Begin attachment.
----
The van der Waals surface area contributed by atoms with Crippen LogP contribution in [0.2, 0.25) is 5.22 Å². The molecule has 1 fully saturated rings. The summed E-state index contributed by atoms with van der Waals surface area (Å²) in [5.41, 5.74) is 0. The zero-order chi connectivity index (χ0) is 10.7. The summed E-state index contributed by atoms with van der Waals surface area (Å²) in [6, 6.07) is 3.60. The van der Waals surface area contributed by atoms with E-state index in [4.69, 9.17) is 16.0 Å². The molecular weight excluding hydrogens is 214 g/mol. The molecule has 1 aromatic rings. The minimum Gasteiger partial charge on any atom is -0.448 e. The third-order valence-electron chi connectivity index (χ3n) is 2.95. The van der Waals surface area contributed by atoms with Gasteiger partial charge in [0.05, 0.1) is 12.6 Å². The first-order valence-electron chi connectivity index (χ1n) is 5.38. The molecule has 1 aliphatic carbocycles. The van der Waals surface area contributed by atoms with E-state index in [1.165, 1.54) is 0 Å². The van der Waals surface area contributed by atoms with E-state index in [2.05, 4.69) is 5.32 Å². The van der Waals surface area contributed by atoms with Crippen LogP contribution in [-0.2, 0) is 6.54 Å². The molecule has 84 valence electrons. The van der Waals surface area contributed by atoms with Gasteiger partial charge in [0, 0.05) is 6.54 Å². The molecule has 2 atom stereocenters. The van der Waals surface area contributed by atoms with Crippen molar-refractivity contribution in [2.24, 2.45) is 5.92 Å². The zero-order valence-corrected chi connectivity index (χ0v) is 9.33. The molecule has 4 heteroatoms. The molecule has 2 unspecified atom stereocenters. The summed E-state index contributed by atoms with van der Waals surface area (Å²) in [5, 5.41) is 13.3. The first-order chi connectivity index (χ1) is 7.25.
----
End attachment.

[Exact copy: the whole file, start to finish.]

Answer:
The van der Waals surface area contributed by atoms with Crippen LogP contribution in [0.2, 0.25) is 5.22 Å². The molecule has 1 fully saturated rings. The summed E-state index contributed by atoms with van der Waals surface area (Å²) in [5.41, 5.74) is 0. The zero-order chi connectivity index (χ0) is 10.7. The summed E-state index contributed by atoms with van der Waals surface area (Å²) in [6, 6.07) is 3.60. The van der Waals surface area contributed by atoms with E-state index in [4.69, 9.17) is 16.0 Å². The molecular weight excluding hydrogens is 214 g/mol. The molecule has 1 aromatic rings. The minimum Gasteiger partial charge on any atom is -0.448 e. The third-order valence-electron chi connectivity index (χ3n) is 2.95. The van der Waals surface area contributed by atoms with Gasteiger partial charge in [0.05, 0.1) is 12.6 Å². The first-order valence-electron chi connectivity index (χ1n) is 5.38. The molecule has 1 aliphatic carbocycles. The van der Waals surface area contributed by atoms with E-state index in [1.165, 1.54) is 0 Å². The van der Waals surface area contributed by atoms with E-state index in [2.05, 4.69) is 5.32 Å². The van der Waals surface area contributed by atoms with Crippen LogP contribution in [-0.2, 0) is 6.54 Å². The molecule has 84 valence electrons. The van der Waals surface area contributed by atoms with Gasteiger partial charge in [0, 0.05) is 6.54 Å². The molecule has 2 atom stereocenters. The van der Waals surface area contributed by atoms with Crippen molar-refractivity contribution in [2.24, 2.45) is 5.92 Å². The zero-order valence-corrected chi connectivity index (χ0v) is 9.33. The molecule has 4 heteroatoms. The molecule has 2 unspecified atom stereocenters. The summed E-state index contributed by atoms with van der Waals surface area (Å²) in [5, 5.41) is 13.3. The first-order chi connectivity index (χ1) is 7.25.